Conveying connection design requirements on the structural drawings

With Option #1, the EOR designs the connections and details all connections on the structural drawings.

For Option #2 the EOR requires the steel detailer to select or complete the connections using tables provided in the AISC Steel Construction Manual, or tables provided on the structural drawings. Connection engineering is performed by the EOR. The detailer completes the connections using tables.

For Option #3 the EOR delegates connection design to the steel fabricator. The connections are designed by an engineer working for the fabricator, and signed and sealed connection design calculations are submitted to the EOR.

For Options #2 and 3, the EOR is required to provide details on the structural drawings showing all member reinforcement (i.e., stiffener plates, web doubler plates, etc.), and showing concept connection details (referred to as conceptual configuration details in the COSP) showing the EOR’s general requirements as to how the connection is to be configured. Dimensions, and sizes of member reinforcement must be shown on the structural drawings for option #2. Details and minimum dimensions and sizes of member reinforcement must be shown for option #3.

Concept connection details and member reinforcement details are required on the structural drawings to inform bidders as to the complexity of the connections so that they can properly price the connections in their bids.

Dealing with kinked connections

Engineers must identify and deal with kinked connections during design. Quite often the best (and most economical) way to deal with a kinked connection is to alter the framing and eliminate the kink. That option (altering the framing) is not available if the kinked connection is not discovered until shop drawing review. By then the steel is ordered and it is usually too late to change the framing.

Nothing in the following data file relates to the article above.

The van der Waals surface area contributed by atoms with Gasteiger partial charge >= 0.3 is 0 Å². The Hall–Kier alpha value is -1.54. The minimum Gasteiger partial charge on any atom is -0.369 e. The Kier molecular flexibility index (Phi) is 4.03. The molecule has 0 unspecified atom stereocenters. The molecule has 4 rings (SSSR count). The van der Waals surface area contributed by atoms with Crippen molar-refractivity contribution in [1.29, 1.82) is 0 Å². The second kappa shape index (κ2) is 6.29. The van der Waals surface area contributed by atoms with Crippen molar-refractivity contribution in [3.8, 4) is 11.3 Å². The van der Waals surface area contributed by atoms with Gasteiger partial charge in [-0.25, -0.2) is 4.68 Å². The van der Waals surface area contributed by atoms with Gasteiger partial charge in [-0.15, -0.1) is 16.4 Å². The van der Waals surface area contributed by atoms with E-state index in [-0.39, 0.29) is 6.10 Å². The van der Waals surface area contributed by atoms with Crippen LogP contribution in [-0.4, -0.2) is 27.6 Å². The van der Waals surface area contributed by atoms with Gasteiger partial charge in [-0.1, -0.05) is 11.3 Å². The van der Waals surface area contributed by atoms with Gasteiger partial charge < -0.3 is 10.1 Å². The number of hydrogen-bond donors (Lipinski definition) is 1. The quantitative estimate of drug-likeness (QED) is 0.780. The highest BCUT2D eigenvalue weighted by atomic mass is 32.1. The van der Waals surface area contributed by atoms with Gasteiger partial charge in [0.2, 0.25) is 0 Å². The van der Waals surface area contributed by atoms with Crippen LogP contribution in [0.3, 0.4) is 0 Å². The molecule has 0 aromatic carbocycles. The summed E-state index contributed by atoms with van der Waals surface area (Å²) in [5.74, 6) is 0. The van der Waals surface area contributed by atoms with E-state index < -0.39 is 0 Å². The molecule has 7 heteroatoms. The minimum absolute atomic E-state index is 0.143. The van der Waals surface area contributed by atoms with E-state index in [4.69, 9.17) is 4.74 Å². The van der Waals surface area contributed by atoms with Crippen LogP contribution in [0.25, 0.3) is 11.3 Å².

EOR’s must review all connections on their projects during design, even when delegating connection design, and ask themselves the following questions:

  1. Are the connections designable? Can they be easily and economically designed?
  2. Are the connections constructable?
  3. Is member reinforcement required at any of the connections?
  4. Is there anything unusual about how loads travel through the connections that will result in secondary stresses in the members on either side of the connection? In other words, are there any kinked connections?
  5. Can any of the connections be simplified by altering the framing – and if doing so, will that result in a more economical framing scheme?